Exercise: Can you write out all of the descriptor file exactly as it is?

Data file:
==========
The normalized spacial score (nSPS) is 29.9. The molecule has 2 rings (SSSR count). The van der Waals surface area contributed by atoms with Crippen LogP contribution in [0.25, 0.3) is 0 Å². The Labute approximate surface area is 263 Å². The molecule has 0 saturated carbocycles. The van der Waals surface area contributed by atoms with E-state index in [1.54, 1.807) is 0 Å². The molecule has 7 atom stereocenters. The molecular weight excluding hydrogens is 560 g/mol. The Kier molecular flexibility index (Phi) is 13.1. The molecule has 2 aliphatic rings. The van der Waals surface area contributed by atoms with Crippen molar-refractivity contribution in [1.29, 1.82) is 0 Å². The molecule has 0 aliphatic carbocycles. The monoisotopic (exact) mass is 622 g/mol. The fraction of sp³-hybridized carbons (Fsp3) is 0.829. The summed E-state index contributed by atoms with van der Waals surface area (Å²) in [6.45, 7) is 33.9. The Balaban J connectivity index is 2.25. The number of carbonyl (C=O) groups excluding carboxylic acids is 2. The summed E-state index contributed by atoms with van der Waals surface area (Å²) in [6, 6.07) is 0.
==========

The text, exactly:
The normalized spacial score (nSPS) is 29.9. The molecule has 2 rings (SSSR count). The van der Waals surface area contributed by atoms with Crippen LogP contribution in [0.25, 0.3) is 0 Å². The Labute approximate surface area is 263 Å². The molecule has 0 saturated carbocycles. The van der Waals surface area contributed by atoms with E-state index in [1.54, 1.807) is 0 Å². The molecule has 7 atom stereocenters. The molecular weight excluding hydrogens is 560 g/mol. The Kier molecular flexibility index (Phi) is 13.1. The molecule has 2 aliphatic rings. The van der Waals surface area contributed by atoms with Crippen molar-refractivity contribution in [1.29, 1.82) is 0 Å². The molecule has 0 aliphatic carbocycles. The monoisotopic (exact) mass is 622 g/mol. The fraction of sp³-hybridized carbons (Fsp3) is 0.829. The summed E-state index contributed by atoms with van der Waals surface area (Å²) in [6.45, 7) is 33.9. The Balaban J connectivity index is 2.25. The number of carbonyl (C=O) groups excluding carboxylic acids is 2. The summed E-state index contributed by atoms with van der Waals surface area (Å²) in [6, 6.07) is 0.